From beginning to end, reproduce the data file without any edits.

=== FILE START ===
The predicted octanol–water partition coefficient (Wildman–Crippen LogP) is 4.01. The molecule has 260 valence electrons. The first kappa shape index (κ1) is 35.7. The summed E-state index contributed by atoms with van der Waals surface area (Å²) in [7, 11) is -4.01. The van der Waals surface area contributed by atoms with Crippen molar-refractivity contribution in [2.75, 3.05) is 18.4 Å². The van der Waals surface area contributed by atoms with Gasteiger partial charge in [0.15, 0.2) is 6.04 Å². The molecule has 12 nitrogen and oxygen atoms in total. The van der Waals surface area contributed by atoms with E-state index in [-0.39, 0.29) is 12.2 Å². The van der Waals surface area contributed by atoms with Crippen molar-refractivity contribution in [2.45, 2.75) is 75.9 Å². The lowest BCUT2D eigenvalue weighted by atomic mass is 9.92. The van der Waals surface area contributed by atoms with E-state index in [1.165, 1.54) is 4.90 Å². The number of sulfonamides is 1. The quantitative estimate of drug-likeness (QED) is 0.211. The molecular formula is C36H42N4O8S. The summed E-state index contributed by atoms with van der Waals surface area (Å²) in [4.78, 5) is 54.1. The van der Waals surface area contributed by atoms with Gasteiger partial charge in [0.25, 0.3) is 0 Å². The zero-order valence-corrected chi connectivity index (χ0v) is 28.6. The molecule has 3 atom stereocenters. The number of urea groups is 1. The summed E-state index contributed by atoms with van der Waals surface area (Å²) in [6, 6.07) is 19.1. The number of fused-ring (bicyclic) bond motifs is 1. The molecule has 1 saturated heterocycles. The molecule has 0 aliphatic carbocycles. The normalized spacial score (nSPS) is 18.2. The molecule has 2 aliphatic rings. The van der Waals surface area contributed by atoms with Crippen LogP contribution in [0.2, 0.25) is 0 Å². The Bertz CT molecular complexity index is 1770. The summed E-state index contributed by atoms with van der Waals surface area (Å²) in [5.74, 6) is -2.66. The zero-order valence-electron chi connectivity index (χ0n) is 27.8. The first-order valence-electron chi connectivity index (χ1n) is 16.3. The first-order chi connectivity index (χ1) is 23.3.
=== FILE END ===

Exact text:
The predicted octanol–water partition coefficient (Wildman–Crippen LogP) is 4.01. The molecule has 260 valence electrons. The first kappa shape index (κ1) is 35.7. The summed E-state index contributed by atoms with van der Waals surface area (Å²) in [7, 11) is -4.01. The van der Waals surface area contributed by atoms with Crippen molar-refractivity contribution in [2.75, 3.05) is 18.4 Å². The van der Waals surface area contributed by atoms with Gasteiger partial charge in [0.15, 0.2) is 6.04 Å². The molecule has 12 nitrogen and oxygen atoms in total. The van der Waals surface area contributed by atoms with E-state index in [-0.39, 0.29) is 12.2 Å². The van der Waals surface area contributed by atoms with Crippen molar-refractivity contribution in [2.45, 2.75) is 75.9 Å². The lowest BCUT2D eigenvalue weighted by atomic mass is 9.92. The van der Waals surface area contributed by atoms with E-state index in [1.165, 1.54) is 4.90 Å². The number of sulfonamides is 1. The quantitative estimate of drug-likeness (QED) is 0.211. The molecular formula is C36H42N4O8S. The summed E-state index contributed by atoms with van der Waals surface area (Å²) in [4.78, 5) is 54.1. The van der Waals surface area contributed by atoms with Gasteiger partial charge in [0.25, 0.3) is 0 Å². The zero-order valence-corrected chi connectivity index (χ0v) is 28.6. The molecule has 3 atom stereocenters. The number of urea groups is 1. The summed E-state index contributed by atoms with van der Waals surface area (Å²) in [6, 6.07) is 19.1. The number of fused-ring (bicyclic) bond motifs is 1. The molecule has 1 saturated heterocycles. The molecule has 0 aliphatic carbocycles. The normalized spacial score (nSPS) is 18.2. The molecule has 2 aliphatic rings. The van der Waals surface area contributed by atoms with Crippen LogP contribution in [0.2, 0.25) is 0 Å². The Bertz CT molecular complexity index is 1770. The summed E-state index contributed by atoms with van der Waals surface area (Å²) in [5.74, 6) is -2.66. The zero-order valence-electron chi connectivity index (χ0n) is 27.8. The first-order valence-electron chi connectivity index (χ1n) is 16.3. The first-order chi connectivity index (χ1) is 23.3.